Chicago, take this Blues Experience into the neighborhoods
The guidebooks still recommend that travelers to Chicago "experience the legendary blues scene" in the "world capital of the blues."
It's a nice sentiment, Fodor and Frommer, but the reality is that, aside from a handful of spots filled with more tourists than locals, Chicago's blues scene has withered in recent years. It's harder than ever to find those little clubs that once nurtured such greats as Howlin' Wolf, Muddy Waters and Willie Dixon, legends who migrated north from the Mississippi Delta and created the distinctive Chicago blues style.
While other cities — Memphis, New Orleans, St. Louis — have grabbed hold of their own connections to the blues and made them a thriving part of their local tourism industries (St. Louis opened the National Blues Museum nearly a year ago), Chicago has done little to celebrate its own musical legacy beyond the annual Chicago Blues Festival.
A private organization called the Chicago Blues Experience seeks to change that. Sona Wang, the group's co-founder, announced Monday it had leased space at 25 E. Washington St. for a new museum dedicated to telling the city's blues story. The 50,000-square-foot facility will include interactive displays and a small performance lounge and restaurant.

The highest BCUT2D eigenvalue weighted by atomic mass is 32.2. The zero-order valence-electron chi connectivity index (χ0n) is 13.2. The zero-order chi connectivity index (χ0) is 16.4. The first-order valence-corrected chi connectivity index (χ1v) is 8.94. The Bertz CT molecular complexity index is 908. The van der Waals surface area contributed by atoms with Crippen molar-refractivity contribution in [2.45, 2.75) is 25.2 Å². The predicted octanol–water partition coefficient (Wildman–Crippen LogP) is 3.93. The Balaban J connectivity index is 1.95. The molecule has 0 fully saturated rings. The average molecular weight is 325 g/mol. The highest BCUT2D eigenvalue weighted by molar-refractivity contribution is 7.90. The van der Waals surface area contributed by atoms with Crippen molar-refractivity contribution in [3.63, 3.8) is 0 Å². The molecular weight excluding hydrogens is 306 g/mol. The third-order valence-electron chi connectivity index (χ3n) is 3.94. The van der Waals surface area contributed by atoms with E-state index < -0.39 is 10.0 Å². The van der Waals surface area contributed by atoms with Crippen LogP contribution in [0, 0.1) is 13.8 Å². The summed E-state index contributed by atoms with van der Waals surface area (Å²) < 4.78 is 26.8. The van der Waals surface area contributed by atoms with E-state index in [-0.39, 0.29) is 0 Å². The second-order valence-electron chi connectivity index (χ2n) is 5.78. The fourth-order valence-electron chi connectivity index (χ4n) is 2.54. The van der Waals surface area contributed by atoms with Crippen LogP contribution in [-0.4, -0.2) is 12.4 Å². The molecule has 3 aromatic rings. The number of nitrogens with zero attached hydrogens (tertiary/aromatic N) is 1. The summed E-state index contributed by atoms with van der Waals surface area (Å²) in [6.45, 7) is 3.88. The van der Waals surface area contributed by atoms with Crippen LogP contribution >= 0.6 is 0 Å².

If this riff sounds familiar, you have a good ear. In September 2015, we cheered plans by the same group to open a similar museum on Navy Pier. That lease was never signed, though, and the effort unraveled after Navy Pier decided to add a hotel in the space. Before that, the group had hoped to secure a lease in the Block 37 development in the Loop, but that too fell apart.
Disappointment, displacement, determination. If Wang and her investment partners are true blues fans, they'll write a song about this. And if all, finally, goes as planned, their house band can perform it when the museum opens in 2019.
We hope it happens. It's a private endeavor — Wang says the group has raised $25 million of its projected $30 million budget — so taxpayers aren't being asked to support the project or to give up precious lakefront property. Yet the city can still benefit.
Mark Kelly, the city's commissioner of cultural affairs and special events, said the museum marks the start of his vision to promote Chicago blues throughout the city. "The black music tradition of Chicago has shaped world music," he told Crain's Chicago Business, "yet we haven't honored it, we haven't celebrated it, we haven't focused on it."
We'd like to see the city get more involved through the Blues Experience's planned nonprofit arm, a foundation that will create neighborhood and classroom opportunities to teach Chicagoans about the city's musical heritage.
Advising the overall project are Terry Stewart, former president of Cleveland's Rock & Roll Hall of Fame Museum, and Bob Santelli, executive director of the Grammy Museum in Los Angeles, whose experience brings new ideas for community-based cultural programs in Chicago.
The blues, of course, isn't all about disappointment. And even if the old blues clubs are fading away, the music lives on, its influence felt in nearly every form of modern pop music. Chicago's crucial role in that history deserves to be celebrated.
To quote the great Willie Dixon, if the city expands upon the spirit of the Blues Experience, Chicago's "gonna bring it on home."